Bud Selig will not be budged. He has stuck with his story for nearly five years now, and each day it grows a little more absurd.
The interminably interim commissioner of baseball swears he is not interested in having the position made permanent. Honest. And no amount of arm-twisting, sweet-talking or power-tripping can persuade him. Really.
Selig is like the live-in lover who is terrorized by the thought of monogrammed towels. He has a hard time with commitment.
''What I have said to everybody is, 'Look, there are a lot of things in life I want to do,''' Selig said Wednesday afternoon. ''I had an owner tell me this morning, 'You should do this permanent,' and I said, 'I have. I've done this for five years.'''
Selig introduced a new first mate to the baseball media Wednesday, but showed no indication that he will soon abandon the ship he has reluctantly steered since Sept. 9, 1992.
Paul Beeston, late of the Toronto Blue Jays, is baseball's new president and chief operating officer. He will report only to the interim commissioner until or unless there is a permanent commissioner. In the meantime - however much of that there is - he will try to convince Selig to change his mind.
''I won't deny that I would be thrilled if Buddy would take the job,'' Beeston said Wednesday. ''(But) that kind of persuasion is in the past. You've heard his answer and his answer has been consistent. If I can make his job easier and free up time for him do things he wants to do, maybe he can be in a position where he could at least consider it ... Maybe I can make him think this is not all that bad a deal.''
The noted New York headhunters, Heidrick & Struggles, have been commissioned to discreetly find baseball's next commissioner, but it Selig's name inevitably surfaces first when the position is discussed at the ballpark.
He has run the show on an interim basis longer than any of his three most recent ''permanent'' predecessors, and he appeals to his fellow owners as an insider who understands their obstacles.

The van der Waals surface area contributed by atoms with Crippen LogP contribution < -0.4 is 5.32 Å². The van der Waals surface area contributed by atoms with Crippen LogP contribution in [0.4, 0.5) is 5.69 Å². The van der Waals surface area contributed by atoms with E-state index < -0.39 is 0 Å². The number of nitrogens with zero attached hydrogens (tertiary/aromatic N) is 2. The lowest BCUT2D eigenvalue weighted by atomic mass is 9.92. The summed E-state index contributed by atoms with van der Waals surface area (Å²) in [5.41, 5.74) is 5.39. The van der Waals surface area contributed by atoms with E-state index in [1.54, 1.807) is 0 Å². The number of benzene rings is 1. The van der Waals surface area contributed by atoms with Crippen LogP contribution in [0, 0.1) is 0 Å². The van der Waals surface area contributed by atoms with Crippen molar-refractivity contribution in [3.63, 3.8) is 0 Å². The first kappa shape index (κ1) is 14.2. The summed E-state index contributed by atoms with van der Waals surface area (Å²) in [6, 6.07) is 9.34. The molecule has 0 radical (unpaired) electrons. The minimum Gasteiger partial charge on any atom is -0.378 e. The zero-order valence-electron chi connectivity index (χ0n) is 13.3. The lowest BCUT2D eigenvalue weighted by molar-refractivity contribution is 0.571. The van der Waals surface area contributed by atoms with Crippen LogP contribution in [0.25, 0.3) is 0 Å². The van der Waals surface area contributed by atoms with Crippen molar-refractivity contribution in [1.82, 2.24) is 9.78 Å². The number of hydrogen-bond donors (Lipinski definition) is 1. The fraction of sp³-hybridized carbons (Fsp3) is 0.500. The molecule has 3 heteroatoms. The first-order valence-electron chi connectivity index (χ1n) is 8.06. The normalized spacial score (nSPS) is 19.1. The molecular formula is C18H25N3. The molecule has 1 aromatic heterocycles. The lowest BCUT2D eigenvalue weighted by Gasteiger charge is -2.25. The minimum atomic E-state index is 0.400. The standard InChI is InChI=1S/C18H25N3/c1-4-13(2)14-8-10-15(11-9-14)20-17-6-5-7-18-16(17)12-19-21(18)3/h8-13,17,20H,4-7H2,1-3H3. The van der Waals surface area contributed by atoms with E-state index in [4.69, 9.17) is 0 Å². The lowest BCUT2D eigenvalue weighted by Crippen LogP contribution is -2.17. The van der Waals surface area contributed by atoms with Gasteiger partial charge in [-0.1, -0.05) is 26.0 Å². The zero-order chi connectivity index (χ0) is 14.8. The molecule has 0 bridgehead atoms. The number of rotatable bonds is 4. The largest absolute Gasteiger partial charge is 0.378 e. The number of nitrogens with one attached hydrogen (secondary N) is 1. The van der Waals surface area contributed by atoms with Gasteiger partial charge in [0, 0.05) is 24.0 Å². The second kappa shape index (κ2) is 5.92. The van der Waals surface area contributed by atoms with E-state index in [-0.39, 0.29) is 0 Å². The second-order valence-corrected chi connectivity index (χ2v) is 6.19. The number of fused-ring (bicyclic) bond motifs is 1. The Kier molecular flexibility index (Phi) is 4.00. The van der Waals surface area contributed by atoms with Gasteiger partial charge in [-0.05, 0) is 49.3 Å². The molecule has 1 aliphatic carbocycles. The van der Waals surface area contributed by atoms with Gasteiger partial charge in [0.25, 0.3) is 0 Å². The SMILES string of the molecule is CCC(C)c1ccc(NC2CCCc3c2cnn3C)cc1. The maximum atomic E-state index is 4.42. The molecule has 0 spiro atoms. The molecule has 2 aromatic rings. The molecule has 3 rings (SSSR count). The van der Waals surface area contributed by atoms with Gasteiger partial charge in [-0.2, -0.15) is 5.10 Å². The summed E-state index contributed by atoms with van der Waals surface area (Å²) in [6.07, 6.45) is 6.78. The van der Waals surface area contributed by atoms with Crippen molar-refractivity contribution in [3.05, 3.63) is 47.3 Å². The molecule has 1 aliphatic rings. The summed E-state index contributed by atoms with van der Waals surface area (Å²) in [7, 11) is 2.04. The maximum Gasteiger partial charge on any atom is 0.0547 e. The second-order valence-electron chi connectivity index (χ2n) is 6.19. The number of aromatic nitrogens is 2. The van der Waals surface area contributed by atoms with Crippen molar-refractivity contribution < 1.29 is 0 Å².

As owner of the Milwaukee Brewers, Selig has served as the champion of the small markets without enraging the richest clubs. He has walked baseball's political tightrope like a Wallenda.
Baseball's owners resented Peter Ueberroth, who arrived with all the answers. They revered Bart Giamatti, who spoke so well and died so soon. Then they revolted against Fay Vincent, for acting without asking.
They support Bud Selig because they know he won't surprise them. He is a known quantity, a man who leads by consensus rather than conviction. Bud Light may not inspire the owners, but neither does he frighten them.
Control is the issue
Baseball doesn't want a commissioner it can't control. It wants a figurehead with an air of authority, someone who can communicate the game's poetry to the public and safeguard its anti-trust exemption before congressional committees. In short, a lawyer.
Bud Selig made his money selling cars. He is intelligent enough, but not especially glib, and owns the television personality of a man pitching burial plots. Away from the cameras, Selig is a passionate and profane fan, but his love for the game has its limits.
''There are a lot of things in life I want to do,'' he said, by way of explaining his resistance to run baseball long-term. ''It's been five years of a lot of travail. Let's just let the whole commissioner thing take care of itself.''
Selig's stated desire is that the search committee soon agrees on the ideal candidate for commissioner. His stated preference is that that candidate is someone else.
But what happens if the committee can only agree on Bud Selig?
''I'm not trying to be anything but straightforward,'' Selig said. ''(But) I'm just not going to deal with hypotheticals. I have great hopes they will come to a successful conclusion.''
That sounded suspiciously like ''maybe.'' Absent an emphatic ''no,'' Bud Selig leaves the impression he will eventually say yes.